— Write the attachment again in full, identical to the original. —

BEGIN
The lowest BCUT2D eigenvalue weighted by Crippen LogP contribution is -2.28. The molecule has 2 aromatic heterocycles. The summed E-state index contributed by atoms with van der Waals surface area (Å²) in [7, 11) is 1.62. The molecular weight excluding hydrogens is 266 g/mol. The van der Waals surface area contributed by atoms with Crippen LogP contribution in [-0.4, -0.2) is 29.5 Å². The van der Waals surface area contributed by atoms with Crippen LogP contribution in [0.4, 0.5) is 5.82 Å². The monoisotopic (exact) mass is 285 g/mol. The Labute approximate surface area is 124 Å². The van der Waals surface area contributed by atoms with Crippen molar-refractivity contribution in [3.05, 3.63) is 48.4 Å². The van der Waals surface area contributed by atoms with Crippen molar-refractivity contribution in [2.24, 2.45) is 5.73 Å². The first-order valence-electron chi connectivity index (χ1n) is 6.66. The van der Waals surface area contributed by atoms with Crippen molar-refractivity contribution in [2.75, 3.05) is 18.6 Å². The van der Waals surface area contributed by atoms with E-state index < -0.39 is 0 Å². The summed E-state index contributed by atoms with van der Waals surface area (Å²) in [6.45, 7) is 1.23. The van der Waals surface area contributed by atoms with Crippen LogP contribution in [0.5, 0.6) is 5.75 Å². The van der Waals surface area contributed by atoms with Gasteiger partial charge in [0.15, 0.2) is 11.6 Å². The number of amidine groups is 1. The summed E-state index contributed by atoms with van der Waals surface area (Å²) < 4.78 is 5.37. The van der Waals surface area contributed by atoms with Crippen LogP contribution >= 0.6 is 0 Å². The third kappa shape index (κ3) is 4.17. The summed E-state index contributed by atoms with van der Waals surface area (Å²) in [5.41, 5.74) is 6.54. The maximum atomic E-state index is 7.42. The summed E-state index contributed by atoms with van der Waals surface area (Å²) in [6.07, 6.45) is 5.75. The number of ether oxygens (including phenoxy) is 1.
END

The lowest BCUT2D eigenvalue weighted by Crippen LogP contribution is -2.28. The molecule has 2 aromatic heterocycles. The summed E-state index contributed by atoms with van der Waals surface area (Å²) in [7, 11) is 1.62. The molecular weight excluding hydrogens is 266 g/mol. The van der Waals surface area contributed by atoms with Crippen LogP contribution in [-0.4, -0.2) is 29.5 Å². The van der Waals surface area contributed by atoms with Crippen LogP contribution in [0.4, 0.5) is 5.82 Å². The monoisotopic (exact) mass is 285 g/mol. The Labute approximate surface area is 124 Å². The van der Waals surface area contributed by atoms with Crippen molar-refractivity contribution in [3.05, 3.63) is 48.4 Å². The van der Waals surface area contributed by atoms with Crippen molar-refractivity contribution in [2.24, 2.45) is 5.73 Å². The first-order valence-electron chi connectivity index (χ1n) is 6.66. The van der Waals surface area contributed by atoms with Crippen molar-refractivity contribution in [2.75, 3.05) is 18.6 Å². The van der Waals surface area contributed by atoms with E-state index < -0.39 is 0 Å². The summed E-state index contributed by atoms with van der Waals surface area (Å²) in [6.45, 7) is 1.23. The van der Waals surface area contributed by atoms with Crippen LogP contribution in [0.5, 0.6) is 5.75 Å². The van der Waals surface area contributed by atoms with Gasteiger partial charge in [0.15, 0.2) is 11.6 Å². The number of amidine groups is 1. The summed E-state index contributed by atoms with van der Waals surface area (Å²) < 4.78 is 5.37. The van der Waals surface area contributed by atoms with Crippen LogP contribution >= 0.6 is 0 Å². The third kappa shape index (κ3) is 4.17. The summed E-state index contributed by atoms with van der Waals surface area (Å²) in [5.41, 5.74) is 6.54. The maximum atomic E-state index is 7.42. The summed E-state index contributed by atoms with van der Waals surface area (Å²) in [6.07, 6.45) is 5.75. The number of ether oxygens (including phenoxy) is 1.